Miricescu et al.[40] explored the likely relationship between salivary markers of oxidative stress and alveolar bone loss in chronic periodontitis patients and healthy controls. UA levels were significantly decreased in patients with chronic periodontitis than in controls. Moreover, a significant negative correlation was observed between salivary UA and C-terminal telopeptide of type I collagen (CTX I) and between metalloproteinases-8 (MMP-8) and UA, suggesting alveolar bone loss. Likewise, Fatima et al.[41] compared the salivary UA level of healthy individuals and smokers and non-smokers with periodontitis. The study findings indicated that the patients with periodontal disease, either alone or in conjunction with a smoking habit, had decreased salivary UA levels. Interestingly, smoking did not result in additional UA depletion in periodontitis patients. However, one of the study’s limitations is the smaller sample size.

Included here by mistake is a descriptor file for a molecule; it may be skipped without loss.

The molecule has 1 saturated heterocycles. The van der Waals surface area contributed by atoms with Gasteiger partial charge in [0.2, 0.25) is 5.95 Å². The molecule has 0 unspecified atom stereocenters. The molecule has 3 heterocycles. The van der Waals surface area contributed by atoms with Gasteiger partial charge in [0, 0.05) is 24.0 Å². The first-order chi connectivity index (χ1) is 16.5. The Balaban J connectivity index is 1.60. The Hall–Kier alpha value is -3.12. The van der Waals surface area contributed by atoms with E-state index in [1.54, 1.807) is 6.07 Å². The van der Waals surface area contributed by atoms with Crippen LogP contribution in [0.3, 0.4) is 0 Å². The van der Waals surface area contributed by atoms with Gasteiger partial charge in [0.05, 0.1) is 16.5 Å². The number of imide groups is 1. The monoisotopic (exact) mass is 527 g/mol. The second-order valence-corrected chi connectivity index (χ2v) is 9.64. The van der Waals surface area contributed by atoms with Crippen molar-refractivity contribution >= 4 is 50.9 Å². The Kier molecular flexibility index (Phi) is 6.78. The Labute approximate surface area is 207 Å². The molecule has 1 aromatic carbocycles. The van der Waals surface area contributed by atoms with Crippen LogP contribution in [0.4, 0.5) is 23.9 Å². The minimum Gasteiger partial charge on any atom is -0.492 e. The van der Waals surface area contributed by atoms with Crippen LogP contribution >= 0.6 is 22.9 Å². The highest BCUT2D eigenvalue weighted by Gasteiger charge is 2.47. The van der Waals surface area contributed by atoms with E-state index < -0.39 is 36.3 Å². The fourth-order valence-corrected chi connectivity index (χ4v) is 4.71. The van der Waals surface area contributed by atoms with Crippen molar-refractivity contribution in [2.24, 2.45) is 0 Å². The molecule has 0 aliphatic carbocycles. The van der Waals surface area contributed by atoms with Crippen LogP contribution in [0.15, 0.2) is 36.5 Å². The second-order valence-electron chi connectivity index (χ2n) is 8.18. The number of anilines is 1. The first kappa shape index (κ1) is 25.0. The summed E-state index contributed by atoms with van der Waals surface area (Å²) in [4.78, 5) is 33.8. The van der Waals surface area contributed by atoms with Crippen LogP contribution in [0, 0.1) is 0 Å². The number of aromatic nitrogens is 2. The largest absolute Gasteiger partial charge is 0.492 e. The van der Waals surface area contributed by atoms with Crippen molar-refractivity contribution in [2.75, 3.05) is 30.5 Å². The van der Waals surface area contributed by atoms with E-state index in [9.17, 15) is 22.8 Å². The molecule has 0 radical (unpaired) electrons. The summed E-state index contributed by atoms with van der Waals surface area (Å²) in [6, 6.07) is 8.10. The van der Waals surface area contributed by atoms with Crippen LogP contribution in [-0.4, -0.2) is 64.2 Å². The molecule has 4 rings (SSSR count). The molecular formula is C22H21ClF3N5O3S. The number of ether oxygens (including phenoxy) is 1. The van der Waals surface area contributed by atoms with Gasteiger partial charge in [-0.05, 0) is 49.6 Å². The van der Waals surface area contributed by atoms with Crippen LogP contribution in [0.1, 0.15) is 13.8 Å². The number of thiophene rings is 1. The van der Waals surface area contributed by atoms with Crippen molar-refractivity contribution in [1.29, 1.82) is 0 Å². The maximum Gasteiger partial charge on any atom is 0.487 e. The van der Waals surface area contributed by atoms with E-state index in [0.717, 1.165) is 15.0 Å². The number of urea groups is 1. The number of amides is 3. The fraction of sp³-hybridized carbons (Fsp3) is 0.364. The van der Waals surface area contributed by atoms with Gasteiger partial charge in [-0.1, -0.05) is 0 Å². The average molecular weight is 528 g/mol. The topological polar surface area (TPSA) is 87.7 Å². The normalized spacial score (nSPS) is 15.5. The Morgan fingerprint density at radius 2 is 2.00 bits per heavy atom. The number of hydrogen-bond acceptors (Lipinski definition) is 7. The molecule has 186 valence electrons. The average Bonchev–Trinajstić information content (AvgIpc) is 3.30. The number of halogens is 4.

In contrast to the studies that pointed out a decrease in salivary UA among periodontitis patients, some authors reported no change in UA.[26],[36] Moore et al.[26] argued that changes in antioxidant status or levels could not detect the increased free radical generation in periodontal disease. Increased GCF production associated with gingivitis and periodontitis may potentially compensate for the local antioxidant deficiency. Additionally, Shetty and colleagues[36] reported that normotensive healthy and periodontitis pregnant women have comparable UA levels. However, a significant difference in UA was observed among pregnant women, especially between the normotensive periodontitis group and preeclamptic periodontitis group, suggesting that periodontal disease may be a risk factor for the severity, development, and possible onset of preeclampsia due to decreased antioxidant capacity or increased oxidative stress.